Rural areas of New York are getting grayer, and it's leading to concerns by advocates at AARP that they do not have the same access to needed services.
Older New Yorkers living in rural areas struggle to access basic health care services and can face problems that grow out of isolation. Those are the findings from a report released this week by the AARP.
"All these things are really critical to a person's well being and the quality of their life," said Beth Finkel, the state director for the AARP in New York.
The lack of access to health care can lead to other problems for older New Yorkers in rural locations. Illnesses like cancer and heart disease can become more prevalent, Finkel said.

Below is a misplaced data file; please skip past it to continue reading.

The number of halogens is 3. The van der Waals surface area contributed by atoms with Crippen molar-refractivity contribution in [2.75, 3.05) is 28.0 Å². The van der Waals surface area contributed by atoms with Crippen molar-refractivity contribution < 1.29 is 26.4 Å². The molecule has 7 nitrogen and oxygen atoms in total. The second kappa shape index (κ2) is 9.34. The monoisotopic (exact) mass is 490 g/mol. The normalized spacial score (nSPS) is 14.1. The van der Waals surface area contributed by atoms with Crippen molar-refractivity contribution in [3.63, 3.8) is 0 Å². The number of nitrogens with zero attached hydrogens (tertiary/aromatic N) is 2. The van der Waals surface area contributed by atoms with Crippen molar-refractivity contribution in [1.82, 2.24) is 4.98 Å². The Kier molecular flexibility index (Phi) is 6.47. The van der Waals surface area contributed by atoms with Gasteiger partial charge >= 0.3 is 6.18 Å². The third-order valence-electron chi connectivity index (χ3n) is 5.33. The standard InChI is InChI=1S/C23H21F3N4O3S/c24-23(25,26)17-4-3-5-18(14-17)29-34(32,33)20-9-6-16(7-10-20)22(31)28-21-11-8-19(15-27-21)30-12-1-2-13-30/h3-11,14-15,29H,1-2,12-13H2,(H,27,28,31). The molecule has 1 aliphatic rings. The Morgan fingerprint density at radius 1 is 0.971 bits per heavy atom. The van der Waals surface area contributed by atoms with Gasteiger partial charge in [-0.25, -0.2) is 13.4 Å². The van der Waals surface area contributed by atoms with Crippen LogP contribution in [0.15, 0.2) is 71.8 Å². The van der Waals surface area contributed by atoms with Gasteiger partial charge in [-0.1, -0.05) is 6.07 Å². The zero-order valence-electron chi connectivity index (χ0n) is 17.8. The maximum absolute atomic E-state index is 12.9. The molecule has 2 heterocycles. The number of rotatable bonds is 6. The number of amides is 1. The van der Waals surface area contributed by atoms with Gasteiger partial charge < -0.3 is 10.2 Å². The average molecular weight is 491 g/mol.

"If you can't see a physician on a regular basis who is monitoring your health, you don't know when you're in that most critical position," she said.
Rural communities in upstate New York have steadily gotten older as younger residents move away, often for job opportunities that can only be found in cities.
The report pointed to the need for policymakers in New York to prioritize ways of helping older residents in rural areas, including more funding for direct caregivers.
At the same time, services for ambulances, hospital networks and aiding caregivers through provisions like tax credits could provide some help.
And in the long run, this can help save money by keeping people in their homes.
"They support the local businesses, they pay their local property taxes, so it's in the best interest of counties, the state, everyone to keep people at home as long as possible," Finkel said.